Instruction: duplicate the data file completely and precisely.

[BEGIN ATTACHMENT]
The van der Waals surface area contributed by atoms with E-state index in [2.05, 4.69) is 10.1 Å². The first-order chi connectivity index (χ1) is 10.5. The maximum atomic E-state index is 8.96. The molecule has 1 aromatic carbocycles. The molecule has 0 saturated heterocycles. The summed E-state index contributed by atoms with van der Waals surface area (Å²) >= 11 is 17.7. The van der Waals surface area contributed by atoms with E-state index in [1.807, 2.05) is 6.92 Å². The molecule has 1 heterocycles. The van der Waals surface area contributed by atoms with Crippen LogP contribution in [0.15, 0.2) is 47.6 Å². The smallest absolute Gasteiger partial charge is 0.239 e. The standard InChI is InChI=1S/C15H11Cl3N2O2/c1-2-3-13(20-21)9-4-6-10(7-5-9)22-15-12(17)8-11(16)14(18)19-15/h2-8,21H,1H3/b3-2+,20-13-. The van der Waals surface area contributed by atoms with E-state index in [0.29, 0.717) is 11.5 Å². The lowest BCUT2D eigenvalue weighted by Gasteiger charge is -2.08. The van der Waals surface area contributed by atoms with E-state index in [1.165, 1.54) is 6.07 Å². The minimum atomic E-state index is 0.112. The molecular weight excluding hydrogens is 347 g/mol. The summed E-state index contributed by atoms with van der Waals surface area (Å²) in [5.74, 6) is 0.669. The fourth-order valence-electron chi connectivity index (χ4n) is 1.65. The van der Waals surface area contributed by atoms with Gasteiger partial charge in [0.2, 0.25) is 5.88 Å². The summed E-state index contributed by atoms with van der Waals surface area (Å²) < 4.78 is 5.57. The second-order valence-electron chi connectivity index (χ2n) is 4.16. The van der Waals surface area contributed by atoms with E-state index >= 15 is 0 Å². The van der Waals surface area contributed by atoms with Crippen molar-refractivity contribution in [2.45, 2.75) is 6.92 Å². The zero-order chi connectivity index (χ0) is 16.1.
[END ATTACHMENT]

The van der Waals surface area contributed by atoms with E-state index in [2.05, 4.69) is 10.1 Å². The first-order chi connectivity index (χ1) is 10.5. The maximum atomic E-state index is 8.96. The molecule has 1 aromatic carbocycles. The molecule has 0 saturated heterocycles. The summed E-state index contributed by atoms with van der Waals surface area (Å²) >= 11 is 17.7. The van der Waals surface area contributed by atoms with E-state index in [1.807, 2.05) is 6.92 Å². The molecule has 1 heterocycles. The van der Waals surface area contributed by atoms with Crippen LogP contribution in [0.15, 0.2) is 47.6 Å². The smallest absolute Gasteiger partial charge is 0.239 e. The standard InChI is InChI=1S/C15H11Cl3N2O2/c1-2-3-13(20-21)9-4-6-10(7-5-9)22-15-12(17)8-11(16)14(18)19-15/h2-8,21H,1H3/b3-2+,20-13-. The van der Waals surface area contributed by atoms with E-state index in [0.29, 0.717) is 11.5 Å². The lowest BCUT2D eigenvalue weighted by Gasteiger charge is -2.08. The van der Waals surface area contributed by atoms with E-state index in [1.165, 1.54) is 6.07 Å². The minimum atomic E-state index is 0.112. The molecular weight excluding hydrogens is 347 g/mol. The summed E-state index contributed by atoms with van der Waals surface area (Å²) in [5.74, 6) is 0.669. The fourth-order valence-electron chi connectivity index (χ4n) is 1.65. The van der Waals surface area contributed by atoms with Gasteiger partial charge in [0.2, 0.25) is 5.88 Å². The summed E-state index contributed by atoms with van der Waals surface area (Å²) < 4.78 is 5.57. The second-order valence-electron chi connectivity index (χ2n) is 4.16. The van der Waals surface area contributed by atoms with E-state index >= 15 is 0 Å². The van der Waals surface area contributed by atoms with Crippen molar-refractivity contribution in [2.45, 2.75) is 6.92 Å². The zero-order chi connectivity index (χ0) is 16.1.